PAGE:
The government is going to give back law enforcement agencies the responsibility of investigating fraud cases filed by private citizens, a job the Anti-Corruption Commission (ACC) has been doing since 2013 despite manpower shortages.
The cabinet yesterday approved a commission proposal for amending the ACC Act to relieve it of the task of probing cases over cheating and forgery if they do not involve government property and civil servants or government bank employees.
The ACC, Transparency International Bangladesh (TIB) and police hailed the cabinet decision, saying it would help people to get justice faster as such cases were piling in the ACC and people were not getting justice due to delay in investigation.
In 2013, the government amended the ACC law, empowering the commission to investigate forgery cases filed by the general public, until which time the police had been doing the job.
Following the amendment, the ACC received hundreds of cases. While it created a backlog of cases, the commission was struggling to investigate those with its limited resources.
Both the ACC and the law enforcement agencies were unhappy with the 2013 decision, but yesterday’s cabinet decision made them happy again, sources said.
In his reaction, ACC Chairman Md Badiuzzaman said, “We do not get time and cannot pay attention to investigate many important cases as our officers remain busy with private cases. For this reason, we wanted the job probing private cheating and forgery cases be given to police.”
Biplob Kumar Sarkar, deputy commissioner of Dhaka Metropolitan Police (Tejgaon zone), their powers to investigate such cases were suddenly taken away and given to the ACC in 2013.
“We wanted this power back and suggested that the government do so. The cabinet approval to this end will help people get justice,” he said.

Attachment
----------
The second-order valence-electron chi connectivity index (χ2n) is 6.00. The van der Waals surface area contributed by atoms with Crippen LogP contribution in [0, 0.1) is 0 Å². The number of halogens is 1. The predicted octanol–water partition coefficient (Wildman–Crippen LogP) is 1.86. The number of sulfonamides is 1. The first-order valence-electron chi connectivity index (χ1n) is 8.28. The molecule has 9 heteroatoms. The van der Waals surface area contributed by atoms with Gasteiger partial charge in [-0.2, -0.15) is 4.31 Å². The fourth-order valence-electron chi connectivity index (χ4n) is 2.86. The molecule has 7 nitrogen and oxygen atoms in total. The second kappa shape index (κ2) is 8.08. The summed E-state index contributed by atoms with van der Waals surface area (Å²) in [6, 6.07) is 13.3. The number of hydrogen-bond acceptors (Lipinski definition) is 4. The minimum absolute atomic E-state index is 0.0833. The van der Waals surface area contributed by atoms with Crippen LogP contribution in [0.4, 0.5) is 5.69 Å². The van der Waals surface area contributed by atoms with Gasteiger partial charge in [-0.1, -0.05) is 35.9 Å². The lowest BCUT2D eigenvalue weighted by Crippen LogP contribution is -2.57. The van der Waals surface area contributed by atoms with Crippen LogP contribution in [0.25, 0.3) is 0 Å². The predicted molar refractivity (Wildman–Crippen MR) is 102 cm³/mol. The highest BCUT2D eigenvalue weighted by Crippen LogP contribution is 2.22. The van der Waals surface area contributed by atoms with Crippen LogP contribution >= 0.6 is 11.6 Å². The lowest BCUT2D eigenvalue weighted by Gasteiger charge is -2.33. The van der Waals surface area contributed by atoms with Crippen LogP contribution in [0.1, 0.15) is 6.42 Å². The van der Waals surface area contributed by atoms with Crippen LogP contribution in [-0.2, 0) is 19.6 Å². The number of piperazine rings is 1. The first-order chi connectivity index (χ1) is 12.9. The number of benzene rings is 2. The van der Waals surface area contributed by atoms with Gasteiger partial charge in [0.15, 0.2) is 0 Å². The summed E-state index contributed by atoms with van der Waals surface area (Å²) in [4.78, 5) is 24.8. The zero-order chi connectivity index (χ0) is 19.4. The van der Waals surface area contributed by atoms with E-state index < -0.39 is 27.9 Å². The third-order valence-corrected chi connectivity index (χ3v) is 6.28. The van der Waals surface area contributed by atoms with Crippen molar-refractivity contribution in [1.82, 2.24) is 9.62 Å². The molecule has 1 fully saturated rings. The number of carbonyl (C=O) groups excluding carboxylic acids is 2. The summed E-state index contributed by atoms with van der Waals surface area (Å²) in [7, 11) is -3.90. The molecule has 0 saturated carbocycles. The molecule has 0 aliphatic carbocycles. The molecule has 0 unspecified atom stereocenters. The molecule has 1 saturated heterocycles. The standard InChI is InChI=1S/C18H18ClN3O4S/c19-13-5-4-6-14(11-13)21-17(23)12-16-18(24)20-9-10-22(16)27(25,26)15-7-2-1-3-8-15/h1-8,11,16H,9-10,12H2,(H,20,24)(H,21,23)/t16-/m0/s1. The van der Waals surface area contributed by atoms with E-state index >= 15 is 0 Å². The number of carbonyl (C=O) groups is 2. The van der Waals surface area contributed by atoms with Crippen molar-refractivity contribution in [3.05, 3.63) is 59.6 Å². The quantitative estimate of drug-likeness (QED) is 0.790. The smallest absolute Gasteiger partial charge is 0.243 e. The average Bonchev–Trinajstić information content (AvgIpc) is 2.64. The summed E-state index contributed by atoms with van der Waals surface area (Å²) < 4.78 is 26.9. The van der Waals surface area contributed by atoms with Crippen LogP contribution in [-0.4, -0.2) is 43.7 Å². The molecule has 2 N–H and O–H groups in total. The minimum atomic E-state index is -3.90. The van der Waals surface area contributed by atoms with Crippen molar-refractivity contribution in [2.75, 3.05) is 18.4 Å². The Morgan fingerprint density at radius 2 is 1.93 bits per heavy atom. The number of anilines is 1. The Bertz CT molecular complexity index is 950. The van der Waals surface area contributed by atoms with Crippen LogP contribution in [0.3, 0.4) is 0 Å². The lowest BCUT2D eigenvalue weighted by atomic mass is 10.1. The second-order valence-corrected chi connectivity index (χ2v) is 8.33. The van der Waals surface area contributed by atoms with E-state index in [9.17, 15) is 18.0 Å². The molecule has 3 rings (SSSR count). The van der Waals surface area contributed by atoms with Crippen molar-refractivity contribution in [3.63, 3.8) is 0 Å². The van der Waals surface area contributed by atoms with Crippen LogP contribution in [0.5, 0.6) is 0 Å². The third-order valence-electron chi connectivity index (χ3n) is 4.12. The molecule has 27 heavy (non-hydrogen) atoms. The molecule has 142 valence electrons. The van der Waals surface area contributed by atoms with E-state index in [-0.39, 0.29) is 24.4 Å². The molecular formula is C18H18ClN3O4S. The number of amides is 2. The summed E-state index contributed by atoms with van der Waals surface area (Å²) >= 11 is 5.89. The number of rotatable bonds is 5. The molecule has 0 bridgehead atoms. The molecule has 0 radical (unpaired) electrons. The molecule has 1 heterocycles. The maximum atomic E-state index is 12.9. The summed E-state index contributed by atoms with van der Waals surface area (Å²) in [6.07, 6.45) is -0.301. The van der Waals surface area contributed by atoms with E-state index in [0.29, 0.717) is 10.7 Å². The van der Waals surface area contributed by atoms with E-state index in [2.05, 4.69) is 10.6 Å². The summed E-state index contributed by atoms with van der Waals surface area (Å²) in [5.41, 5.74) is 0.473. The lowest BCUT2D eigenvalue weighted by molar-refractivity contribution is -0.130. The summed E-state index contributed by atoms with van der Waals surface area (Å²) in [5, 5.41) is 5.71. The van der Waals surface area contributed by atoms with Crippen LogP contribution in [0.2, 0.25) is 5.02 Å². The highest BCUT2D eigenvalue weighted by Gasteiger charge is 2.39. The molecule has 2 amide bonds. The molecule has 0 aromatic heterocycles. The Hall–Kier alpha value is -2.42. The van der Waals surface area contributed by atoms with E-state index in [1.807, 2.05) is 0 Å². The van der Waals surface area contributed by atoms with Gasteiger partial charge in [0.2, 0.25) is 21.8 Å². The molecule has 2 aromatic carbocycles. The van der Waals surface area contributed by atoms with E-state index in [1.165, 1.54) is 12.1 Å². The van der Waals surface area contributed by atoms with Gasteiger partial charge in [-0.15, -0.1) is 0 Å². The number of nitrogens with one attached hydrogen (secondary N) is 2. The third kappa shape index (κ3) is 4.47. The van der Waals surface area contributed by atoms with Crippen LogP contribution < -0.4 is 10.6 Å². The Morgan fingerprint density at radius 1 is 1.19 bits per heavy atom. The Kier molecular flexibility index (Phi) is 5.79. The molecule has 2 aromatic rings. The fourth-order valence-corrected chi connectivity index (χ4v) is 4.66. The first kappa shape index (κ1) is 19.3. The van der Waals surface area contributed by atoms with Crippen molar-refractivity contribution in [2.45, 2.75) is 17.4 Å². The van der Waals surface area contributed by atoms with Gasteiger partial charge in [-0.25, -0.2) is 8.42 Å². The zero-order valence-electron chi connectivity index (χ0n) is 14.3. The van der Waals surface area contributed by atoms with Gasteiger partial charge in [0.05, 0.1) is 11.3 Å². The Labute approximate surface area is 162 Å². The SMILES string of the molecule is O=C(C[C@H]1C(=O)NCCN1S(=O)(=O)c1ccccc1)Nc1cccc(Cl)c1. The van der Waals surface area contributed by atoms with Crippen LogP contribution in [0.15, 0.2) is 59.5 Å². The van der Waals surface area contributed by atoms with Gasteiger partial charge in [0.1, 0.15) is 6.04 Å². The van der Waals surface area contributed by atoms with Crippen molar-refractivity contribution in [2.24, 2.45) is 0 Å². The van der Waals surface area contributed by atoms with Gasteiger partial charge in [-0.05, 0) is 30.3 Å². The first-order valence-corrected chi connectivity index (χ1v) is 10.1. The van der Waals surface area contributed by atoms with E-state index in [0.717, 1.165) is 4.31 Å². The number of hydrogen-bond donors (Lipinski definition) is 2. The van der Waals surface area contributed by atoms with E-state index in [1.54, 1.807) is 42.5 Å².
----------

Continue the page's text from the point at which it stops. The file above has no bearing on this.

TIB Executive Director Iftekharuzzaman termed the decision positive and said, “I welcome it.”
He added the previous decision created a backlog of cases in the ACC and also some “discontent” in both the commission and the police.
According to former ACC boss Ghulam Rahman there are logics in favour and against of the amendment proposal that the cabinet yesterday approved. When private citizens are affected by corruption of influential quarters like real estate and manpower sectors, they expect the ACC and the government to do something. This way, they don’t feel helpless against the powerful groups.
“Seen form this angle, it is logical to keep the provision [that empowers the ACC to probe such cases],” he said.
Changing this provision would engage the powerful quarters to indulge in corruption. But nevertheless it will help ease the backlog of cases in the ACC, he added.
Asked about Ghulam’s concern that private citizens might not get state assistance if the amendment is passed, DC Biplob Kumar said, “There are public prosecutors and assistant public prosecutors to fight for them in court.”
Briefing reporters after the meeting at the secretariat, Cabinet Secretary M Musharraf Hossain Bhuiyan said following the 2013 amendment to the ACC law, the number of forgery cases by general public increased enormously, making the investigation and trial troublesome difficult.
So, the commission proposed exclusion of these sections from the law, he said.
All cheating and forgery cases filed by private citizens would be tried in judicial judge courts following the changes. This will ease ACC’s workload while the trial and investigation of other important ACC cases would see quick progress, he added.
However, the trial of cheating and forgery cases against government officials and state-run bank employees related to their official duties as well as those over cheating and forgery over government property would be held under the ACC Act.